What followed was a series of hearings and rulings that at one time resulted in Abrahamian being banned from competition for life. That ruling was eventually overturned, as Expressen noted in a follow-up report.

Hope Solo gave an interview while still under the influence

Some of the women of the United States Women's National [Soccer] Team have been known to, for lack of a better turn of phrase, play by their own rules. For example, Brandi Chastain famously got tongues wagging when, on making a game-winning kick that netted her team the championship in 1999, she tore off her shirt in celebration.

The women's team had much to celebrate in Beijing in 2008. Following their gold medal win, during which goalkeeper Hope Solo made a number of dramatic saves that undoubtedly helped her team win, the team decided to knock back a few tall, cold ones. However, as USA Today reported, she let the party go a little too long, and by the following morning, American news networks were keen to talk to her, even though she was still intoxicated.

"When we were done partying, we got out of our nice dresses, got back into our stadium coats and, at 7 a.m. with no sleep, went on the 'Today' show drunk," she said. Portions of that interview can be seen on YouTube.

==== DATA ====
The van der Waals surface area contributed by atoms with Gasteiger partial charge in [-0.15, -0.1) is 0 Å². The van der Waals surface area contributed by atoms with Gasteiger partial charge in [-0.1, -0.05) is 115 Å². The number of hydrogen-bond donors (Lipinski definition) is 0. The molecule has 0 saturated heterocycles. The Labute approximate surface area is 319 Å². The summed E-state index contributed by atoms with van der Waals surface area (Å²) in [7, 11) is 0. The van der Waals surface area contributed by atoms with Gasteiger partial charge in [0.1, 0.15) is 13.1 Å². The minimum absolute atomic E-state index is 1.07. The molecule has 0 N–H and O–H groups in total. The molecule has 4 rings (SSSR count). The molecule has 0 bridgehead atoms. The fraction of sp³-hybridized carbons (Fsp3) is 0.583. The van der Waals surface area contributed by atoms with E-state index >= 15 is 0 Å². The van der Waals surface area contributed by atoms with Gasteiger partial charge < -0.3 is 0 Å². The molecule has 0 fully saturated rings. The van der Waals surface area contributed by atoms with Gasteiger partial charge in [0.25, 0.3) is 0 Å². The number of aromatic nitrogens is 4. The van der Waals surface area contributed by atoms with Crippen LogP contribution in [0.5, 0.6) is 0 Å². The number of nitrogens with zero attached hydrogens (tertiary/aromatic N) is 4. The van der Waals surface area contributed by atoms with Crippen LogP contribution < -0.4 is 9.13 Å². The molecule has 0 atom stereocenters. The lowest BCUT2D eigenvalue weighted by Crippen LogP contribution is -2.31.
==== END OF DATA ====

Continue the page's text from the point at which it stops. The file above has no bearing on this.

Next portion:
McKayla Maroney became a meme

For an Olympic athlete who just won a silver or a bronze medal, as opposed to the gold, it can be a difficult thing to stand on the podium during the ceremony and be polite and respectful while trying to hide their disappointment. In London in 2012, U.S. gymnast McKayla Maroney took silver, and tried valiantly — and failed — to mask her frustration. As the cameras rolled, Maroney was caught making a pained smirk, as can be seen in the image above. The image then became a meme, with the caption "McKayla is not impressed," and soon the California teenager had become a thing, perhaps for all the wrong reasons.

As Huffington Post would report, when McKayla was given the chance to visit the White House, then-President Barack Obama gently mocked her viral photo. In a classic moment of "I'm laughing with you, not at you," the POTUS himself posed for a photo with the gymnast, while both recreated the pained grin that made McKayla famous.